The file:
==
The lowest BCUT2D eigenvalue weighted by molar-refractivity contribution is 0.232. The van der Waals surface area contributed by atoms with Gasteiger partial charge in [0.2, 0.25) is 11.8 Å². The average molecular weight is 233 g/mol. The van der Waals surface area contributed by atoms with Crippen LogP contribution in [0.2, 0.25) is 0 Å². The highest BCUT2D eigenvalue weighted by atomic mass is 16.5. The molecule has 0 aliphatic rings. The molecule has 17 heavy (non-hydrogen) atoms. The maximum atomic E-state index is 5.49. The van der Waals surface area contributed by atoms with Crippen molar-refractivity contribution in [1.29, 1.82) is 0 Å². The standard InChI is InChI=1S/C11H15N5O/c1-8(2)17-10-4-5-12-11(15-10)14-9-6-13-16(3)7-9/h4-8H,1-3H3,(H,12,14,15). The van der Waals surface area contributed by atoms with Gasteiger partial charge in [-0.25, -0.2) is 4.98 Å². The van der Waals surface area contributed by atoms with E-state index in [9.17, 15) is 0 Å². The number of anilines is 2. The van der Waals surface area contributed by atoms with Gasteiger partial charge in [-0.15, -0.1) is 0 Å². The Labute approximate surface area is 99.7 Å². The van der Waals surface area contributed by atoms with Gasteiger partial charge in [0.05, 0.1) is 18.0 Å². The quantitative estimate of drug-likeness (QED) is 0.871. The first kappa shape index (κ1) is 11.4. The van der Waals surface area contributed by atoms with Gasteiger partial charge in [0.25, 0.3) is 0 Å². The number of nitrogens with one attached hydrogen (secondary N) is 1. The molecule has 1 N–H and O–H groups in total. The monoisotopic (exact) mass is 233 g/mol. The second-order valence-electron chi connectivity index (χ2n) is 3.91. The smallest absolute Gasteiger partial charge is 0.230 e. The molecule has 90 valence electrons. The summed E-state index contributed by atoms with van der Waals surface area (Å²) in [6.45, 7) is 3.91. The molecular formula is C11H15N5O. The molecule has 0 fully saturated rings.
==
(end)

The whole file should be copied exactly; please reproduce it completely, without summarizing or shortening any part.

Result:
The lowest BCUT2D eigenvalue weighted by molar-refractivity contribution is 0.232. The van der Waals surface area contributed by atoms with Gasteiger partial charge in [0.2, 0.25) is 11.8 Å². The average molecular weight is 233 g/mol. The van der Waals surface area contributed by atoms with Crippen LogP contribution in [0.2, 0.25) is 0 Å². The highest BCUT2D eigenvalue weighted by atomic mass is 16.5. The molecule has 0 aliphatic rings. The molecule has 17 heavy (non-hydrogen) atoms. The maximum atomic E-state index is 5.49. The van der Waals surface area contributed by atoms with Crippen molar-refractivity contribution in [1.29, 1.82) is 0 Å². The standard InChI is InChI=1S/C11H15N5O/c1-8(2)17-10-4-5-12-11(15-10)14-9-6-13-16(3)7-9/h4-8H,1-3H3,(H,12,14,15). The van der Waals surface area contributed by atoms with Gasteiger partial charge in [-0.25, -0.2) is 4.98 Å². The van der Waals surface area contributed by atoms with E-state index in [9.17, 15) is 0 Å². The number of anilines is 2. The van der Waals surface area contributed by atoms with Gasteiger partial charge in [-0.15, -0.1) is 0 Å². The Labute approximate surface area is 99.7 Å². The van der Waals surface area contributed by atoms with Gasteiger partial charge in [0.05, 0.1) is 18.0 Å². The quantitative estimate of drug-likeness (QED) is 0.871. The first kappa shape index (κ1) is 11.4. The van der Waals surface area contributed by atoms with Gasteiger partial charge in [0.25, 0.3) is 0 Å². The number of nitrogens with one attached hydrogen (secondary N) is 1. The molecule has 1 N–H and O–H groups in total. The monoisotopic (exact) mass is 233 g/mol. The second-order valence-electron chi connectivity index (χ2n) is 3.91. The smallest absolute Gasteiger partial charge is 0.230 e. The molecule has 90 valence electrons. The summed E-state index contributed by atoms with van der Waals surface area (Å²) in [6.45, 7) is 3.91. The molecular formula is C11H15N5O. The molecule has 0 fully saturated rings.